It is important to note that the approach outlined by Stiny above assumed the use of the computer drawings as a creative tool rather than a representation tool, as it is now days. In the earlier days of research in the area of CAD, the computer is intended as a problem-solver rather than drafting and representation (Celani 2002). Now days such concept remains only in the theoretical and experimental realm. The shift occurs when the simplification of the CAD system happened in order to appeal to the market of personal computers. Another reason, not far from what’s proposed by Stiny in his article, is the computer’s inability to recognize emergent or arbitrary shapes that are not defined by the programmer, where a designer can do easily in his/her head (Celani 2002). Shapes grammars can amplify the amount of combinations of shapes and be used as a generative tool, but it is still far from being used as a creative tool.

In Visualizing of Beautiful data, A history of Vision and Reason since 1945, Orit Halpern (2015) describes the ways in which the nature of image, perception, and observation has been reformulated by cybernetic concepts. Citing the work of prominent designers in the field, Halpern states that a new form of perception emerges, in which it is technically transformed, interactive, data-driven and autonomous.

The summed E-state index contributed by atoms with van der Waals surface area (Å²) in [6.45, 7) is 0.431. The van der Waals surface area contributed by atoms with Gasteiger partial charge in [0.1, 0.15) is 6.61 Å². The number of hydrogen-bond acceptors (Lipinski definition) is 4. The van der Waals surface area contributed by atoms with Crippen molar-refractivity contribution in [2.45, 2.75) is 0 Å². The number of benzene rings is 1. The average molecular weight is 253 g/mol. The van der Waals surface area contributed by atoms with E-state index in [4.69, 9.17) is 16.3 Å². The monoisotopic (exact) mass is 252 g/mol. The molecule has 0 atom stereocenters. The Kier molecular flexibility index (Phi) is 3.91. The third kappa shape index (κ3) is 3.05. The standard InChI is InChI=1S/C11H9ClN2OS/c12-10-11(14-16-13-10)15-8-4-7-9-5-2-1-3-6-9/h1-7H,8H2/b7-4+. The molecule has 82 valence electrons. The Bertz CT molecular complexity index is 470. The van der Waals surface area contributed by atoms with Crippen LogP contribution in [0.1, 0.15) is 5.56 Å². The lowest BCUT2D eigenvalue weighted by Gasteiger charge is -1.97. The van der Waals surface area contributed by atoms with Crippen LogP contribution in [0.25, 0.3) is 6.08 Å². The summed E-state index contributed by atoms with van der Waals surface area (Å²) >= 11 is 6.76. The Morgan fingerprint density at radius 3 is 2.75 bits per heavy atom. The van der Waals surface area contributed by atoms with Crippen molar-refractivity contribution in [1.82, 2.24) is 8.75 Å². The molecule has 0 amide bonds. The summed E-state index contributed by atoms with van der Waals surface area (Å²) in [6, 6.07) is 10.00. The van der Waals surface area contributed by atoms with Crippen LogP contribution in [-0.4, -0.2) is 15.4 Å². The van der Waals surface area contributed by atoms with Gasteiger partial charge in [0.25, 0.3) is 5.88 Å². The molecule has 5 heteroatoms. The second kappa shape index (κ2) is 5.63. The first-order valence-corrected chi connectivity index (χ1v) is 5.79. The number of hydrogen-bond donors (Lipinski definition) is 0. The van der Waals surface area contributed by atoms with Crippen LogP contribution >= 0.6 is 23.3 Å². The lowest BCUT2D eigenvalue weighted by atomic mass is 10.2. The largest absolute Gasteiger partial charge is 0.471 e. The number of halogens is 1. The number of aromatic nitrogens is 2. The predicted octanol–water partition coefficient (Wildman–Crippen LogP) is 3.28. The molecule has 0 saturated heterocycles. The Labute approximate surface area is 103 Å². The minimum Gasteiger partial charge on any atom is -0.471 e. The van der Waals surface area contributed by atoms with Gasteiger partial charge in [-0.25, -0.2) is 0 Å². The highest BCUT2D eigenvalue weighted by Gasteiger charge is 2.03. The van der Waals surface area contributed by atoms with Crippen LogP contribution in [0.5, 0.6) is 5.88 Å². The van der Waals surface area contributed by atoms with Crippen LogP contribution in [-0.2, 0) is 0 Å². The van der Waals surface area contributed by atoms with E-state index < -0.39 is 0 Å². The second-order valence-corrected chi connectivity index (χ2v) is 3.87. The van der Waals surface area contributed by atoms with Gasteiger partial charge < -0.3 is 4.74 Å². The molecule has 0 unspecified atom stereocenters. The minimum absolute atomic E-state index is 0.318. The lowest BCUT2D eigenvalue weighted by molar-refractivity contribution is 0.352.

Vision and cognition becomes amalgamated resulting in a form of communication that is algorithmic, technological and autonomous. Senses becomes a critical part of education instead of language, and language becomes environment. The image thus can be perceived not from its visual quality but mentally through psychology and memory. Halpern also argues that these designers have re-conceptualized the screen and push forward the notion of space as interface, replacing the discourse of structure, class and race to that of the environment, sensation and time. With the emergence of a new kind of observer, one that is both isolated and interactively networked, Halpern tries to illuminate its relationship to a new kind of knowledge which rises from the a sea of limitless information, or a “communicative objectivity”. It was hoped that in the discourse of temporality in perception, a new kind of sense optics could also be introduced, an extend perception that could bring together the future and the past. Halpern concludes by asking that “…what other dreams for our perceptual future emerge from our interfaces.…where webelieve sense, perception, and cognition have been compressed into process, program, and algorithm to be regularly fed-back to us at every click and choice made at the screen.”